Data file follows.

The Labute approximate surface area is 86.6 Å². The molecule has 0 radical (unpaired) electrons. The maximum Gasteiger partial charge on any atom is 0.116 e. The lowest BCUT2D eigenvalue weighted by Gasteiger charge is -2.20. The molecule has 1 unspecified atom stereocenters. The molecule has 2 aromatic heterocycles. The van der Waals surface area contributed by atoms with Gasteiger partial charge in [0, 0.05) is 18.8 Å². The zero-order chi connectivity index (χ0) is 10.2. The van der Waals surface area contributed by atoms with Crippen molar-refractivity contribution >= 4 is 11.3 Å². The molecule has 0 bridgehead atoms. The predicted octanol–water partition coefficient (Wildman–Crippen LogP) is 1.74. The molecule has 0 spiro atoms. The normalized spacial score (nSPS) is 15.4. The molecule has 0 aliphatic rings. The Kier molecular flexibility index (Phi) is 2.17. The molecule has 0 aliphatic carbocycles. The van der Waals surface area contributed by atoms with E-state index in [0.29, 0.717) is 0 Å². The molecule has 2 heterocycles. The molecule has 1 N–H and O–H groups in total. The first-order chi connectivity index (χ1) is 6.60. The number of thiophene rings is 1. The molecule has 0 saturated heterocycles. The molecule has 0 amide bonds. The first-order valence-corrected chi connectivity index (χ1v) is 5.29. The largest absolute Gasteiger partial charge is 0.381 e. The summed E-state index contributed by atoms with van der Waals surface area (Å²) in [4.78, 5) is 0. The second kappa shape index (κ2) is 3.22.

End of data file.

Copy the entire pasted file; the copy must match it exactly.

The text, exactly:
The Labute approximate surface area is 86.6 Å². The molecule has 0 radical (unpaired) electrons. The maximum Gasteiger partial charge on any atom is 0.116 e. The lowest BCUT2D eigenvalue weighted by Gasteiger charge is -2.20. The molecule has 1 unspecified atom stereocenters. The molecule has 2 aromatic heterocycles. The van der Waals surface area contributed by atoms with Gasteiger partial charge in [0, 0.05) is 18.8 Å². The zero-order chi connectivity index (χ0) is 10.2. The van der Waals surface area contributed by atoms with Crippen molar-refractivity contribution >= 4 is 11.3 Å². The molecule has 0 bridgehead atoms. The predicted octanol–water partition coefficient (Wildman–Crippen LogP) is 1.74. The molecule has 0 spiro atoms. The normalized spacial score (nSPS) is 15.4. The molecule has 0 aliphatic rings. The Kier molecular flexibility index (Phi) is 2.17. The molecule has 0 aliphatic carbocycles. The van der Waals surface area contributed by atoms with E-state index in [0.29, 0.717) is 0 Å². The molecule has 2 heterocycles. The molecule has 1 N–H and O–H groups in total. The first-order chi connectivity index (χ1) is 6.60. The number of thiophene rings is 1. The molecule has 0 saturated heterocycles. The molecule has 0 amide bonds. The first-order valence-corrected chi connectivity index (χ1v) is 5.29. The largest absolute Gasteiger partial charge is 0.381 e. The summed E-state index contributed by atoms with van der Waals surface area (Å²) in [4.78, 5) is 0. The second kappa shape index (κ2) is 3.22.